Balance: The Economics of Great Powers from Ancient Rome to Modern America

by Glenn Hubbard & Tim Kane Simon & Schuster (May 21, 2013)

In this groundbreaking book, two economists explain why economic imbalances cause civil collapse--and why America could be next.

From the Ming Dynasty to Ottoman Turkey to Imperial Spain, the Great Powers of...


Beggar Thy Neighbor: A History of Usury and Debt

by Charles R. Geisst University of Pennsylvania Press (April 15, 2013)

From the Roman Empire to the most recent financial crisis, this comprehensive economic history examines humanity's attempts to curb the abuse of debt while reaping the benefits of credit.


Circle of Friends

by Charles Gasparino Harper Business (July 02, 2013)

The bestselling author of The Sellout tells the explosive story of the government’s crackdown on insider-trading networks—an investigation that has already racked up more than 60 convictions.

In Circle of...


Buffalo's East Side Industry

by Shane E. Stephenson Arcadia Publishing (June 27, 2016)

When Buffalo was incorporated as a city, the East Side represented a vast forested area and farmland that would one day be booming with industry.

By 1832, the beginnings of the major arterials of Genesee, Sycamore,...


The Broken Heart of America

by Walter Johnson Basic Books (April 13, 2020)

A searing portrait of the racial dynamics that lie inescapably at the heart of our nation, told through the turbulent history of the city of St. Louis.

From Lewis and Clark's 1804 expedition to the 2014 uprising...


The Sum of the People

by Andrew Whitby Basic Books (March 30, 2020)

This fascinating three-thousand-year history of the census traces the making of the modern survey and explores its political power in the age of big data and surveillance.

In April 2020, the United States will...


More

by Philip Coggan The Economist (March 23, 2020)

A sweeping history that tracks the development of trade and industry across the world, from Ancient Rome to today.

From the development of international trade fairs in the twelfth century to the innovations...


Sabotage

by Anastasia Nesvetailova & Ronen Palan PublicAffairs (January 13, 2020)

I don't like the word 'sabotage',"--a former Goldman Sachs trader admitted. "It's just harsh.... Though, frankly, how else do you make money in this business...I mean, real money."

The fundamental motive for...


Land of Tears

by Robert Harms Basic Books (December 02, 2019)

A prizewinning historian's epic account of the scramble to control equatorial Africa

In just three decades at the end of the nineteenth century, the heart of Africa was utterly transformed. Virtually closed...


How Rich Countries Got Rich ... and Why Poor Countries Stay Poor

by Erik Reinert PublicAffairs (September 09, 2019)

A maverick economist explains how protectionism makes nations rich, free trade keeps them poor---and how rich countries make sure to keep it that way.

Throughout history, some combination of government intervention,...


The Price of Liberty

by Robert D. Hormats Times Books (April 30, 2007)

In a bracing work of history, a leading international finance expert reveals how our national security depends on our financial security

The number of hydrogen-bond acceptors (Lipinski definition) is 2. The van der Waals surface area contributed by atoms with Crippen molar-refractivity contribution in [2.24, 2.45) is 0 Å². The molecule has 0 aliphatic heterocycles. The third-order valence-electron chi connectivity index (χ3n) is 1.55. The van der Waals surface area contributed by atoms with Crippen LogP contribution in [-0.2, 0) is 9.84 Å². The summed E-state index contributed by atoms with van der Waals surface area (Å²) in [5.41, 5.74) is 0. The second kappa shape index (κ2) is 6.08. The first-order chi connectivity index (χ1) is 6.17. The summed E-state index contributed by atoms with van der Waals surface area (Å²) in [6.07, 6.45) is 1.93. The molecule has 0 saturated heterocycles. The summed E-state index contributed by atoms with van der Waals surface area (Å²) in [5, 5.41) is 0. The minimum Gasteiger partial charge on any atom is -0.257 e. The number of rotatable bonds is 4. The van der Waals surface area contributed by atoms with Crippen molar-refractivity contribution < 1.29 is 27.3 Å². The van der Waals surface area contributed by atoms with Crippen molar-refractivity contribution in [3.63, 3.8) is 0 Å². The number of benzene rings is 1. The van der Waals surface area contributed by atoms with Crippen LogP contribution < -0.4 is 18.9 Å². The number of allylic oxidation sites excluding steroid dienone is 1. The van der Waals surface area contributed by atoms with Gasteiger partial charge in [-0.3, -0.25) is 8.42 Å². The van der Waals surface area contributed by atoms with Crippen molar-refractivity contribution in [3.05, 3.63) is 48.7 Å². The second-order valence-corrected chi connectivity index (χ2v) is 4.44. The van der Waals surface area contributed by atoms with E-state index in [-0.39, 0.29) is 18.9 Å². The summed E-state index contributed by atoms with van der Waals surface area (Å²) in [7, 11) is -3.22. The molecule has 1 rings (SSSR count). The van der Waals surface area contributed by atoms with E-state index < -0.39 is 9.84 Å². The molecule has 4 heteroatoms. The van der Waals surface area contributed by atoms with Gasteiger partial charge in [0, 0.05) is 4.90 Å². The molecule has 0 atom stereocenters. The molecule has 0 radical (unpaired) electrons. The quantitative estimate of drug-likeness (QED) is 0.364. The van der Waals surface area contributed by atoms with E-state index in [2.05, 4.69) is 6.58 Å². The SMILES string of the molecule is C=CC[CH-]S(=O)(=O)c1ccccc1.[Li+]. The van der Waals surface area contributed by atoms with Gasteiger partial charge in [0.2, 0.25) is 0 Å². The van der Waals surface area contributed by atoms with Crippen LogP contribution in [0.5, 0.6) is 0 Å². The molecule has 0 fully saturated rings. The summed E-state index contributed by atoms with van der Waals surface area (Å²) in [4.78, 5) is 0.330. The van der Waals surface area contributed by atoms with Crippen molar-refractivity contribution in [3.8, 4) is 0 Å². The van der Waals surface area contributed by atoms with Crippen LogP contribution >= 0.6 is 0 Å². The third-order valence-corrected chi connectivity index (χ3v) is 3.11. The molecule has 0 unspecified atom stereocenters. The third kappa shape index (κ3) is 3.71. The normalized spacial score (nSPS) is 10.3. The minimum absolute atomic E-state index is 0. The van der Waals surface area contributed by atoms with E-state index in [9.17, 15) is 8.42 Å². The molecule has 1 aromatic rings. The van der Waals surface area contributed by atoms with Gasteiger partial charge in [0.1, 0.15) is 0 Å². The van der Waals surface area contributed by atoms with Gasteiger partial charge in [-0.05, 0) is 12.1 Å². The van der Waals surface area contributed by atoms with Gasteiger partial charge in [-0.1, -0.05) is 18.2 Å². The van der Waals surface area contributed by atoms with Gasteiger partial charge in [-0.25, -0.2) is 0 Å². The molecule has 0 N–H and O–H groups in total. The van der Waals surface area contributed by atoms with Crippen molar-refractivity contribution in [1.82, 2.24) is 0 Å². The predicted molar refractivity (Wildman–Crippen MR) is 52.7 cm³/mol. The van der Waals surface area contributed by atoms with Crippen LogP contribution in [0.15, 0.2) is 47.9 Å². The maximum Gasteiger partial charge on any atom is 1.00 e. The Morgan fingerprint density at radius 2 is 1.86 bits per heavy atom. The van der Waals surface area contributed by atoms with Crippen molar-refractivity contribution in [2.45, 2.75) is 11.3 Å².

More than two centuries ago, America's first secretary of the treasury,...


Uncommon Grounds

by Mark Pendergrast Basic Books (July 08, 2019)

The definitive history of the world's most popular drug

Uncommon Grounds tells the story of coffee from its discovery on a hill in ancient Abyssinia to the advent of Starbucks. Mark Pendergrast reviews the dramatic...


The Economists' Hour

by Binyamin Appelbaum Little, Brown and Company (September 01, 2019)

In this "lively and entertaining" history of ideas (Liaquat Ahamed, The New Yorker), New York Times editorial writer Binyamin Appelbaum tells the story of the people who sparked four decades of economic revolution....


Discrimination and Disparities

by Thomas Sowell Basic Books (March 04, 2019)

An enlarged edition of Thomas Sowell's brilliant examination of the origins of economic disparities

Economic and other outcomes differ vastly among individuals, groups, and nations. Many explanations have been...


Jump-Starting America

by Jonathan Gruber & Simon Johnson PublicAffairs (April 08, 2019)

The untold story of how America once created the most successful economy the world has ever seen and how we can do it again.

The American economy glitters on the outside, but the reality is quite different....


Everything for Everyone

by Nathan Schneider Bold Type Books (September 10, 2018)

The origins of the next radical economy is rooted in a tradition that has empowered people for centuries and is now making a comeback.

A new feudalism is on the rise. While monopolistic corporations feed their...


Collusion

by Nomi Prins Bold Type Books (April 30, 2018)

In this searing exposéformer Wall Street insider Nomi Prins shows how the 2007-2008 financial crisis turbo-boosted the influence of central bankers and triggered a massive shift in the world order.

Central...


It's Better Than It Looks

by Gregg Easterbrook PublicAffairs (February 19, 2018)

Is civilization teetering on the edge of a cliff? Or are we just climbing higher than ever?

Most people who read the news would tell you that 2017 is one of the worst years in recent memory. We're facing a series...